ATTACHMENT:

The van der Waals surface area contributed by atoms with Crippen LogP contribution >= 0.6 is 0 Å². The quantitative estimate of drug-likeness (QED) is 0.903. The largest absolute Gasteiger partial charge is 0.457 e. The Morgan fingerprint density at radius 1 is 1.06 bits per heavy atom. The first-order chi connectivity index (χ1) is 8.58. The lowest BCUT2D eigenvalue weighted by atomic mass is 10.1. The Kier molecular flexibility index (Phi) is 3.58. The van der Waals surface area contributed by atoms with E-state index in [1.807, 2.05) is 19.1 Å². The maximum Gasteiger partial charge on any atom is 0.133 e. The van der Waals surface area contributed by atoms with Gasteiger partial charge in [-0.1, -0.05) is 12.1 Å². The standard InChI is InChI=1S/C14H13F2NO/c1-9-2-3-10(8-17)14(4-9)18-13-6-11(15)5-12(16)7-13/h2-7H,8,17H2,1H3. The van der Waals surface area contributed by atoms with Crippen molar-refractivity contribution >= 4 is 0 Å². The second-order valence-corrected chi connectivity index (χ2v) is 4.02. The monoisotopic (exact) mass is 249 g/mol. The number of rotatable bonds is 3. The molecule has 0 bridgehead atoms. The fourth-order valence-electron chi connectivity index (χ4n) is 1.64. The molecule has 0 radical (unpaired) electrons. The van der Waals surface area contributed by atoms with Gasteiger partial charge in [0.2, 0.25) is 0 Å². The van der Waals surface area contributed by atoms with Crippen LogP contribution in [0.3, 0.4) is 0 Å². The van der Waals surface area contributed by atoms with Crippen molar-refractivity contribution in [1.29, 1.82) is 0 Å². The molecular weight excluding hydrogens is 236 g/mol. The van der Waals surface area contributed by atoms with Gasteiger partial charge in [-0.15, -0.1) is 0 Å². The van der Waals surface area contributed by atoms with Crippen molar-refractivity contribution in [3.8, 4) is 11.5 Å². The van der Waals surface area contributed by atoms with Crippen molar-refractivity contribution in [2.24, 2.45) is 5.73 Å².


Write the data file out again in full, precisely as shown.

The van der Waals surface area contributed by atoms with Crippen LogP contribution >= 0.6 is 0 Å². The quantitative estimate of drug-likeness (QED) is 0.903. The largest absolute Gasteiger partial charge is 0.457 e. The Morgan fingerprint density at radius 1 is 1.06 bits per heavy atom. The first-order chi connectivity index (χ1) is 8.58. The lowest BCUT2D eigenvalue weighted by atomic mass is 10.1. The Kier molecular flexibility index (Phi) is 3.58. The van der Waals surface area contributed by atoms with E-state index in [1.807, 2.05) is 19.1 Å². The maximum Gasteiger partial charge on any atom is 0.133 e. The van der Waals surface area contributed by atoms with Gasteiger partial charge in [-0.1, -0.05) is 12.1 Å². The standard InChI is InChI=1S/C14H13F2NO/c1-9-2-3-10(8-17)14(4-9)18-13-6-11(15)5-12(16)7-13/h2-7H,8,17H2,1H3. The van der Waals surface area contributed by atoms with Crippen molar-refractivity contribution >= 4 is 0 Å². The second-order valence-corrected chi connectivity index (χ2v) is 4.02. The monoisotopic (exact) mass is 249 g/mol. The number of rotatable bonds is 3. The molecule has 0 bridgehead atoms. The fourth-order valence-electron chi connectivity index (χ4n) is 1.64. The molecule has 0 radical (unpaired) electrons. The van der Waals surface area contributed by atoms with Gasteiger partial charge in [0.2, 0.25) is 0 Å². The van der Waals surface area contributed by atoms with Crippen LogP contribution in [0.3, 0.4) is 0 Å². The van der Waals surface area contributed by atoms with Crippen molar-refractivity contribution in [1.29, 1.82) is 0 Å². The molecular weight excluding hydrogens is 236 g/mol. The van der Waals surface area contributed by atoms with Gasteiger partial charge in [-0.15, -0.1) is 0 Å². The van der Waals surface area contributed by atoms with Crippen molar-refractivity contribution in [3.8, 4) is 11.5 Å². The van der Waals surface area contributed by atoms with Crippen molar-refractivity contribution in [2.24, 2.45) is 5.73 Å².